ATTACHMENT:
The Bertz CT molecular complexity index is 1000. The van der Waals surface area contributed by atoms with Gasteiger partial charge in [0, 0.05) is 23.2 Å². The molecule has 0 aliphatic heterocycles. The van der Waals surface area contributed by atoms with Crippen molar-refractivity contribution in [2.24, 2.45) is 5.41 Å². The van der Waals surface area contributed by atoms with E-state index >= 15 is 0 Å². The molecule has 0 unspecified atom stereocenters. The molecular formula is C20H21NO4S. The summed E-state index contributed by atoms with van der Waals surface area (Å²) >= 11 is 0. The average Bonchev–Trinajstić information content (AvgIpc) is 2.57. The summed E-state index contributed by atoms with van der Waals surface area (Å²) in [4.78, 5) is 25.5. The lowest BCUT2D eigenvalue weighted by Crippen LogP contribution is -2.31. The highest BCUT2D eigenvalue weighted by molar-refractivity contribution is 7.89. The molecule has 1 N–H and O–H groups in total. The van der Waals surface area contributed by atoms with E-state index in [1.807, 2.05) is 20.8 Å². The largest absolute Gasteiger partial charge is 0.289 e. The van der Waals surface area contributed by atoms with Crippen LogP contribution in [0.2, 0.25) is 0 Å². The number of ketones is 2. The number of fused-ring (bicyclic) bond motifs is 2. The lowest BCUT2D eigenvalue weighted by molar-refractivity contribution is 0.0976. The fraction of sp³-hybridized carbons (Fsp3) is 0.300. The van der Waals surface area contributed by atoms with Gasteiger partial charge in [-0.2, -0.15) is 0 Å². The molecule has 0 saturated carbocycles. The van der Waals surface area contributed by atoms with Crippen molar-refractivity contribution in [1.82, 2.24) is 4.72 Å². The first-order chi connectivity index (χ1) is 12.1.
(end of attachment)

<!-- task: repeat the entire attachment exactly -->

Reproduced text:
The Bertz CT molecular complexity index is 1000. The van der Waals surface area contributed by atoms with Gasteiger partial charge in [0, 0.05) is 23.2 Å². The molecule has 0 aliphatic heterocycles. The van der Waals surface area contributed by atoms with Crippen molar-refractivity contribution in [2.24, 2.45) is 5.41 Å². The van der Waals surface area contributed by atoms with E-state index >= 15 is 0 Å². The molecule has 0 unspecified atom stereocenters. The molecular formula is C20H21NO4S. The summed E-state index contributed by atoms with van der Waals surface area (Å²) >= 11 is 0. The average Bonchev–Trinajstić information content (AvgIpc) is 2.57. The summed E-state index contributed by atoms with van der Waals surface area (Å²) in [4.78, 5) is 25.5. The lowest BCUT2D eigenvalue weighted by Crippen LogP contribution is -2.31. The highest BCUT2D eigenvalue weighted by molar-refractivity contribution is 7.89. The molecule has 1 N–H and O–H groups in total. The van der Waals surface area contributed by atoms with E-state index in [1.807, 2.05) is 20.8 Å². The largest absolute Gasteiger partial charge is 0.289 e. The van der Waals surface area contributed by atoms with Crippen LogP contribution in [0.2, 0.25) is 0 Å². The number of ketones is 2. The number of fused-ring (bicyclic) bond motifs is 2. The lowest BCUT2D eigenvalue weighted by molar-refractivity contribution is 0.0976. The fraction of sp³-hybridized carbons (Fsp3) is 0.300. The van der Waals surface area contributed by atoms with Gasteiger partial charge in [-0.2, -0.15) is 0 Å². The molecule has 0 saturated carbocycles. The van der Waals surface area contributed by atoms with Crippen molar-refractivity contribution in [1.82, 2.24) is 4.72 Å². The first-order chi connectivity index (χ1) is 12.1.